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This divided world

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By: Muneeb Qadir

Nothing could be a better depiction of the divided world we live in than the preceding week’s UN General Assembly session. On the one hand there were – as Foreign Minister Shah Mehmood Qureshi rightly said – “forces of populism” advocating for greater borders and isolationist international policies, and on the other there were voices advocating for greater international integration and interdependence.

This is precisely the contradiction that is playing itself out in the modern world. The very foundations of the UN were based on a liberal world order, where democracy was to be the benchmark of an egalitarian, tolerant society, and where the rights to self-determination were to be protected, bringing an ever-closer international union.

The underlying aim behind this vision was straightforward: to avoid the horrors of the two world wars that had been witnessed in the run-up to the formation of the UN in 1945.

However, a cursory glance at the direction that international politics has taken in the last decade or so makes it clear that the UN’s simple constitutive principles have been fading away with each passing day. There is a growing wave of populist sentiment in mainstream politics, especially within several European countries, which is an unprecedented trend.

Austria, Poland, Hungary and Italy are faced with rightwing governments where dissenters are hunted down and forced into silence. While the Law and Justice Party in Poland has attempted to undermine judicial independence, Viktor Orban-led Hungary has just been threatened with losing its voting rights in the EU Council due to its crackdown on dissenters and journalists. Meanwhile, the coalition government in Italy – whose interior minister is Matteo Salvini, the leader of the rightwing League party – was recently responsible for refusing to provide a safe harbour for the migrant ship Aquarius.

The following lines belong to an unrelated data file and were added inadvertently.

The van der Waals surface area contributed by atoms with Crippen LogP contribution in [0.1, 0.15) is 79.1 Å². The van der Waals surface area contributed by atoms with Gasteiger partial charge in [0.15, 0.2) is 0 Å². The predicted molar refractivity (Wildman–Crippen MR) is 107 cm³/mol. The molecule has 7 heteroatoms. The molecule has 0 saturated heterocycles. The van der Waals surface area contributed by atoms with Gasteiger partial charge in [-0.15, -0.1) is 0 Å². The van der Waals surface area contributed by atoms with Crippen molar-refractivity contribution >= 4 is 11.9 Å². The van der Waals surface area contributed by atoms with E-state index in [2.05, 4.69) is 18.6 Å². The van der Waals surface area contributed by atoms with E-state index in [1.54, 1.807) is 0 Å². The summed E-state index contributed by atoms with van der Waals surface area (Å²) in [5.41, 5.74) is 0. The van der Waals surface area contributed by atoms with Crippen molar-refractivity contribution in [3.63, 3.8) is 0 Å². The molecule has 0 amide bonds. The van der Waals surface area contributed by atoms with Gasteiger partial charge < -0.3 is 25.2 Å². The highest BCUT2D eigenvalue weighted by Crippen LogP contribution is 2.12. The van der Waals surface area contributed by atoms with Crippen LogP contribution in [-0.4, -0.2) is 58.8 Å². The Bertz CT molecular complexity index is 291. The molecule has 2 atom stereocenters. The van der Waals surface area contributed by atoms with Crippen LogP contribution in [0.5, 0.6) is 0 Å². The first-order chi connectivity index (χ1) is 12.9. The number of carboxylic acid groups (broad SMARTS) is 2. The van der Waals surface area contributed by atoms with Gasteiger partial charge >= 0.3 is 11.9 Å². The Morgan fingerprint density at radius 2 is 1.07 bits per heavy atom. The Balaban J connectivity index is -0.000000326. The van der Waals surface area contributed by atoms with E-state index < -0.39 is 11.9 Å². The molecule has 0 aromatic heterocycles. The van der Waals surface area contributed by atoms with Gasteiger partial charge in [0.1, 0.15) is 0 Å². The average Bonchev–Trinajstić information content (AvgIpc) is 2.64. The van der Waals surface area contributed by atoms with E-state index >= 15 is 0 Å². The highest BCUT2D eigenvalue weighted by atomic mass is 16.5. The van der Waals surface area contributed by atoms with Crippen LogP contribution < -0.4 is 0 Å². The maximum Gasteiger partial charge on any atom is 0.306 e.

When we look at African countries where human rights violations have been rampant for decades, the situation still appears to be unchanged. Although Zimbabwe witnessed the overthrow of Robert Mugabe, it is still led by Mnangagwa who was complicit in widespread human rights abuses while he was Mugabe’s right-hand man, making it difficult for citizens to not shed light on his past.

Similarly, Uganda is facing serious political turmoil in the form of its upcoming presidential elections, which resulted in the brutal arrest of Bobi Wine, the opposing candidate, at the hands of the country’s dictatorial president, Museveni. The killing of Gaza’s citizens by Israeli defence forces has also made matters worse. In addition, the crackdown on separatists in Hong Kong by the Chinese government highlights one of the many prevailing tensions within Asia.

Amid this global context, what were the highlights of the UNGA session? Although Trump put his anti-migration, anti-trade and anti-globalisation perspective forward, he was greeted with laughter from the global community. However, that did not act as a deterrent for India to present a similar stance, filled with mudslinging of the worst kind towards Pakistan, as Indian External Affairs Minister Sushma Swaraj explained India’s desire for peace without relying on the need for a peaceful dialogue over contentious issues such as Kashmir and the alleged violations of cross-border ceasefire violations.

By contrast, countries like France and New Zealand presented a pro-globalisation and pro-trade stance, with the New Zealand PM Jacinda Ardern taking a stance completely opposite to that of the US president.

Interestingly, and unexpectedly, Pakistan’s stance, presented by Shah Mehmood Qureshi, was also in line with this latter group. Despite India’s disappointing rebuff, our foreign minister reaffirmed the need for dialogue among the world community and greater interdependence.

Although UN members appear to symbolise the deeply divided world on the basis of different ideologies, as long as there are subscribers to the latter group of states there is still hope for a return to the original values of the international body.

Courtesy The News (Pakistan)

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